When I consider the hospitality of God, I want to be a conduit of His love for strangers. Instead of the attitude, “I don’t have time. The person doesn’t seem interested anyway. I’m sure they have people who care about them.” I want to pray for warmth of heart toward people and a genuine desire to enter into their stories.
I want to move toward people in friendship by making sacrifices. It may sometimes mean giving up spending as much time with people who I feel more comfortable with. It may mean sacrificing what I feel like is the “right” setting to embrace a guest. It may mean looking beyond responses which feel like the person doesn’t care as much about me.
Sister, what barriers do you face to hospitality? How does God’s hospitality toward us in the birth of Christ make a difference to you? ~Laura
“Therefore let us be grateful for receiving a kingdom that cannot be shaken, and thus let us offer to God acceptable worship, with reverence and awe.”
The Thanksgiving holiday is in sight and we are called to be thankful. There are seasons when it seems almost impossible to practice gratitude. Things are falling apart, and maybe have been for awhile. Your job is not what you thought it would be. Your kids are not obedient. Your marriage is suffering. You are struggling with your health. You are single—still.
And then there are greater, bigger picture things going on in the world that grab your attention. Horrible atrocities, people dying, social injustice, poverty, and the orphan crisis.
How can we practice being thankful when everywhere we look there is something hard to bear? What can we stand on if everything around us is falling apart?
A few years ago my husband and I were simultaneously facing the heartbreak of infertility and a major job crisis. One would have been enough to deal with but the Lord, in his providence, allowed us to face both at the same time. There were days when we wondered if we would ever be through that dark valley. Our circumstances shook us on a daily basis; however there is a reason why Paul writes in Philippians to think on what is true (Phil. 4:8).
Meditating on what is true is a powerful remedy when we cannot stand. It certainly gave us hope when everything around us caused us despair. When we fix our eyes on what is true, it changes the way we see our circumstances. The circumstances themselves may not change but we know that God’s Word tells us that those who hope in the Lord will not be disappointed. (Is. 49:23)
Hebrews 12:28 tells us that in Christ we have received a “kingdom that cannot be shaken.” That, my friend, is truth to stand on. What glorious hope is found in this verse! Circumstances will shake us. But in Christ we are never shaken. In Him we can bear whatever He allows us to walk through because He has triumphed over sin and we can have fellowship with God. We might feel shaken in this world but that does not change the truth. Once we understand that Christ is our only hope that saves us from the penalty of sin, we can stand firm and trust that He has purposes even in the suffering.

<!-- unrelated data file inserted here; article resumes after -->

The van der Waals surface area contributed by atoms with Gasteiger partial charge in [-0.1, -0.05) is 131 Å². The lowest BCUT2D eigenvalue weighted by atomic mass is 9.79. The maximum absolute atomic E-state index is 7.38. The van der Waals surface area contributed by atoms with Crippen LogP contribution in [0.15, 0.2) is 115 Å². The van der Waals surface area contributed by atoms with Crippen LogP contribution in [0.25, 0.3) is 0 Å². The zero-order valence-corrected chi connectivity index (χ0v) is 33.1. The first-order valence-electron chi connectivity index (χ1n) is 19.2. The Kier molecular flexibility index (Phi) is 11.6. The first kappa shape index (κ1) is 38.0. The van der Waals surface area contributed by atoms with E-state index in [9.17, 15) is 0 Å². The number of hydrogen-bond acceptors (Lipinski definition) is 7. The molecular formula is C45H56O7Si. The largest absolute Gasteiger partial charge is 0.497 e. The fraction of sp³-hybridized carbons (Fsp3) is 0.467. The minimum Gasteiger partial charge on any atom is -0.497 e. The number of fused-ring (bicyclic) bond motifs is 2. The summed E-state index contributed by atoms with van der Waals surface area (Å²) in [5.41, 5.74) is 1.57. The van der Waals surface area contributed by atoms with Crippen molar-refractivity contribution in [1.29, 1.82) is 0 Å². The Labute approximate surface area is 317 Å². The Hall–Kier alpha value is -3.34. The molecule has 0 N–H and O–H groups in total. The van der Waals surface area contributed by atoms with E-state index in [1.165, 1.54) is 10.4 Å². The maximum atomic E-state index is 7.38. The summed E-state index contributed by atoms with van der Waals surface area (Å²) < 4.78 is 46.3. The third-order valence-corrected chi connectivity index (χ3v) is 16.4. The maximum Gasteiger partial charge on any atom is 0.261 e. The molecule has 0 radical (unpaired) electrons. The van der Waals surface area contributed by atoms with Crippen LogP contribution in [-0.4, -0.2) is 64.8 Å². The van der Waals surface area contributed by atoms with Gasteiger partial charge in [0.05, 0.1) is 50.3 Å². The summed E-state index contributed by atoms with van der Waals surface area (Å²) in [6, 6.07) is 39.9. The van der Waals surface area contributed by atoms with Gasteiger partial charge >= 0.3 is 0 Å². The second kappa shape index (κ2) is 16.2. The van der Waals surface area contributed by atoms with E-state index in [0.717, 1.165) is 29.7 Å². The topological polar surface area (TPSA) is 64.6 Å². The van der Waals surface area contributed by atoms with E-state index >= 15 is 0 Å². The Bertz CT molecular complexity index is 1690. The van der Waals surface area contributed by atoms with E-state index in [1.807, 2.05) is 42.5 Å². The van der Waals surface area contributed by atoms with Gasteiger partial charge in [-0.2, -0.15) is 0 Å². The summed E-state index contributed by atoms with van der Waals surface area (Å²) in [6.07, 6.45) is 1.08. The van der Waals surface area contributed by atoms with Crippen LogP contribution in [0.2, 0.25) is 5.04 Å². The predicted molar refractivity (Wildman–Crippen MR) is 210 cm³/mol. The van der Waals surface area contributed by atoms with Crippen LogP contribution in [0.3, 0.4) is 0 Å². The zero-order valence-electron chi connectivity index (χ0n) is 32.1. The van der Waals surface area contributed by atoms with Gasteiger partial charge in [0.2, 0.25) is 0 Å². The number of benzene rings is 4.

This Thanksgiving are you finding it hard to be thankful? Try fixing your eyes on Christ and what He has accomplished, and you will move from a shaky place into a place of worship and gratitude. ~Courtney
Turn your eyes upon Jesus,
Look full in His wonderful face,
And the things of earth will grow strangely dim,
In the light of His glory and grace. -Helen H. Lemmel (1922)
“Everything nice” sounds like an inviting recipe, right? Truly, it’s a tasty combination of flavors, especially if you enjoy a Southwestern palate. How then do the green beans go from being plain to smoky and spicy and everything nice? Simple: the cook adds the seasoning. Such a profound concept of grace imbedded in a recipe! The green beans are unable to become seasoned on their own.
As you sink your teeth into this dynamic combination of flavors, consider Ephesians 2:8-9…”For it is by grace you have been saved, through faith—and this is not from yourselves, it is the gift of God—not by works, so that no one can boast.” Now, that is something amazing to give thanks for during this season of gratitude – I mean, “seasoning” of gratitude. ~Lauren
1 1/2 lbs. green beans (as thin and tiny as possible), washed and ends trimmed
4 slices of thick-cut bacon, diced evenly
2 large shallots, halved lengthwise, peeled, and thinly sliced
2 cloves garlic, minced
1-2 tablespoons balsamic vinegar
2 tablespoons chipotle peppers in adobo sauce (more or less to your taste)
* optional: 1 cup grape tomatoes, halved
Salt and freshly ground pepper
1. Bring a large pot of salted water to a boil.
2. Put a skillet over medium heat and add bacon. Cook until bacon fat has rendered and pieces are crispy to your liking. Set aside. (At this time, you may drain some of the fat off if you desire but leave at least 2 tablespoons.)
3. Blanch the beans in the boiling water for about 3 minutes or until beans or tender and bright green in color, not mushy and army green.
4. While green beans are cooking, return to the skillet to finish the sauce. Place skillet over medium heat again and add shallots. Cook until soft. Turn up heat to medium high and add minced garlic. Once it sizzles (being careful not to let it brown), add tomatoes, balsamic vinegar, chipotles, a generous pinch of salt and a grind or two of pepper. Stir ingredients and allow tomatoes to become soft.
5. Drain green beans and add to the hot skillet and toss. Taste and adjust for salt and pepper.
1/2 pound cauliflower florets, stems trimmed
3 cups water
1 tablespoon butter
1/2 cup heavy cream
2-3 tablespoons or more to taste grated fresh Parmigiano-Reggiano cheese
Freshly ground pepper (white or black) to taste
Splash of fresh lemon juice, to taste
In a large saucepan, combine the cauliflower, water and salt over high heat. Bring to a boil, then reduce heat to medium and cook until the cauliflower is very soft, about 30 minutes. Remove from the heat and drain. Put the cauliflower, butter, cream, and cheese in a food processor and puree until smooth – like creamed potatoes. Season with salt, pepper, and lemon juice.